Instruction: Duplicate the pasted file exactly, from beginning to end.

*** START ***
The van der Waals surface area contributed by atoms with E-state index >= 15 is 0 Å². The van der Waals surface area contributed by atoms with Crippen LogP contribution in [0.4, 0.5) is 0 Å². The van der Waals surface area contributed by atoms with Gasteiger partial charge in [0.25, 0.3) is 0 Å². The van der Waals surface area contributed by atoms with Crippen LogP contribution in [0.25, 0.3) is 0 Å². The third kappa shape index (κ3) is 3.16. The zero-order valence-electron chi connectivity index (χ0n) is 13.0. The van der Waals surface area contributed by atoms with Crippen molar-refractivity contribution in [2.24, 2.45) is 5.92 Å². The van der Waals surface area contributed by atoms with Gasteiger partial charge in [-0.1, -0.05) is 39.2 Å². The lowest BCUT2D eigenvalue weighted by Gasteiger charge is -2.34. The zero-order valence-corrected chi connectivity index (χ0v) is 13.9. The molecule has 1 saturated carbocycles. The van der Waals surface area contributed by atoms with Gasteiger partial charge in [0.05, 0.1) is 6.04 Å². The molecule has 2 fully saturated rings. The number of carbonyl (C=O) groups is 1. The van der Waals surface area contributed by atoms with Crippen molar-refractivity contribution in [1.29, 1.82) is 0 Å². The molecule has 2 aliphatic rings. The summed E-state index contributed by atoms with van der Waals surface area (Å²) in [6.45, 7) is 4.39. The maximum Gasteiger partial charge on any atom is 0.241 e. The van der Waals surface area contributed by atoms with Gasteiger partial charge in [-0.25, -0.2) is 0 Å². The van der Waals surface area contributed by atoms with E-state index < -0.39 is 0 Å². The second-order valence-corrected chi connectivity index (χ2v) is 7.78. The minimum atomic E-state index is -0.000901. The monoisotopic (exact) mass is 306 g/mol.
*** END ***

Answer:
The van der Waals surface area contributed by atoms with E-state index >= 15 is 0 Å². The van der Waals surface area contributed by atoms with Crippen LogP contribution in [0.4, 0.5) is 0 Å². The van der Waals surface area contributed by atoms with Gasteiger partial charge in [0.25, 0.3) is 0 Å². The van der Waals surface area contributed by atoms with Crippen LogP contribution in [0.25, 0.3) is 0 Å². The third kappa shape index (κ3) is 3.16. The zero-order valence-electron chi connectivity index (χ0n) is 13.0. The van der Waals surface area contributed by atoms with Crippen molar-refractivity contribution in [2.24, 2.45) is 5.92 Å². The van der Waals surface area contributed by atoms with Gasteiger partial charge in [-0.1, -0.05) is 39.2 Å². The lowest BCUT2D eigenvalue weighted by Gasteiger charge is -2.34. The zero-order valence-corrected chi connectivity index (χ0v) is 13.9. The molecule has 1 saturated carbocycles. The van der Waals surface area contributed by atoms with Gasteiger partial charge in [0.05, 0.1) is 6.04 Å². The molecule has 2 fully saturated rings. The number of carbonyl (C=O) groups is 1. The van der Waals surface area contributed by atoms with Crippen molar-refractivity contribution in [1.29, 1.82) is 0 Å². The molecule has 2 aliphatic rings. The summed E-state index contributed by atoms with van der Waals surface area (Å²) in [6.45, 7) is 4.39. The maximum Gasteiger partial charge on any atom is 0.241 e. The van der Waals surface area contributed by atoms with Gasteiger partial charge in [-0.25, -0.2) is 0 Å². The van der Waals surface area contributed by atoms with E-state index < -0.39 is 0 Å². The second-order valence-corrected chi connectivity index (χ2v) is 7.78. The minimum atomic E-state index is -0.000901. The monoisotopic (exact) mass is 306 g/mol.